How do you move on after the star of your widely successful and hugely celebrated passes away before the production of a sequel can start? For Marvel and Ryan Coogler, the writer/director of “Black Panther: Wakanda Forever, that was the predicament over two years ago when Chadwick Boseman lost a battle with stage four pancreatic cancer at the age of 43.
Here’s the thing. Boseman, in an attempt most likely to resist mass empathy and attention-swaying, didn’t tell anyone at Marvel or Coogler that he was very sick and dying. The only people he told about the fight he was having with cancer were his agent and his wife. That’s it. After the success of “Black Panther,” a sequel was given the green light before the movie could be in theaters for a week. When it grabbed some awards group attention and scored a few nominations, the hype intensified.
The only problem was Boseman was in the latter stages of his fight, even filming other movies like “21 Bridges” even while losing lots of weight. While lesser humans were linking his weight loss to possible drug use, Boseman was working all the way up until the end on multiple projects. He was more than just a movie star; he was the star of Marvel’s first African American-led blockbuster and someone who spoke and stood as a role model to millions. Take that away and the dominos fall in more than one way.
Marvel suddenly had a movie without a lead, and a burgeoning story without a future–at least until the cast and crew came together and made something that serves as a continuation of the first film and an honoring of their fallen king. Along with figuring out how Boseman’s T’Challa could reach his demise, especially given his healing powers that were well established in “Black Panther” and the various follow-up films that he appeared in. Think about that gambit they had to pull off, and the stakes that came with it.
But then the first trailer for “Black Panther: Wakanda Forever” was released earlier this year, with a nice cover of Bob Marley’s “No woman, No cry” playing throughout. The pivot, and a wise one at that, is moving the sequel from being a continuation of T’Challa’s journey to being a female-powered show, with the younger sister of the king, Letitia Wright’s Shuri, possibly moving into the seat with the crown.
More than that, the marketing behind the film gave prominent screen time and billing to Angela Bassett’s Ramonda, the mother of T’Challa who says in the first trailer, “I am the Queen of the most powerful nation in the world, and my entire family is gone.”
We can’t forget about Danai Gurira’s or Lupita Nyong’o, who respectfully play Okoye and Nakia in the film. But it’s not a complete ladies show, as one of the best players from the first film in Winston Duke’s M’Baku returns for a chance to help the Wakanda nation fight a new villain, and that’s Tenoch Huerta’s Namor, one of the oldest comic book characters ever created.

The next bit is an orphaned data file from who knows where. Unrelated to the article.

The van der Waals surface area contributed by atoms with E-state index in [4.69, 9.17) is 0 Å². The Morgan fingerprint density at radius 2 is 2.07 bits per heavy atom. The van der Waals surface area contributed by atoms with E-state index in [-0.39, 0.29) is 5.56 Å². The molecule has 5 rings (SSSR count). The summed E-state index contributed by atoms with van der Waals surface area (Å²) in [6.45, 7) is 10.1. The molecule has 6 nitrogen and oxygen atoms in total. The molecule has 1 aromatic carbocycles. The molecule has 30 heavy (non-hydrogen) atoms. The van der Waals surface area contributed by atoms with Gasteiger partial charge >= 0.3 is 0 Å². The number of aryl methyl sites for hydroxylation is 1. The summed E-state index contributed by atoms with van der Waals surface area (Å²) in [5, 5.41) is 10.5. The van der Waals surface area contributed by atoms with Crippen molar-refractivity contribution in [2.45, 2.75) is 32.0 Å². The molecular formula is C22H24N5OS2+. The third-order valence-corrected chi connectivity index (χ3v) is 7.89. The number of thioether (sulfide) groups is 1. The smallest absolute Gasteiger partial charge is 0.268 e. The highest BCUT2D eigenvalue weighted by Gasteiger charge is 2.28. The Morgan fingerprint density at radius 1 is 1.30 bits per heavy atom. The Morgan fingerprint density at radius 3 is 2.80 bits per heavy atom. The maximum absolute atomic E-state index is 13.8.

It’s his people, the ones who live in and dominate the sea and waters, who bring a new fight to the king-less nation. As Bassett says in the second and equally rousing trailer released this month, it’s easy to attack when you know they don’t have a true protector guarding the throne. However, the Wakanda people have plenty of firepower and pride left in them.
It went from being a potentially lost project soaked in tragedy to an uplifting and most likely healing journey for the cast, crew, and the fans. You saw an unusually heartfelt outpouring of love for Boseman after he passed, and co-stars like Bassett and Nyong’o say this was indeed more of a healing process for the cast. I can imagine there were tears most days on set, maybe even frequently.
Think about it. These are humans doing a job at the end of the day, but it’s an emotional playground with very intense stakes involved. How could you walk onto the set and not feel something? I give major props to all of them for bringing it and presenting a different kind of awards time movie. One that can inform, empower, and entertain.
While Boseman rests in power, “Black Panther: Wakanda Forever” honors his legacy with a movie that is sure to gross boatloads of cash and take care of any lingering uncertainty about which Marvel movie is the most anticipated one.
3 thoughts on “How ‘Wakanda Forever’ went from a normal sequel to honoring a fallen star”
I am happy to hear this movie is well done. Looking forward to seeing it November 15th!
Haven’t seen the movie yet. It releases next month, but the hype and trailers do show it to be a strong film.
Thanks Dream. Can hardly wait to see this movie.
Carlin Dead but still paying his bills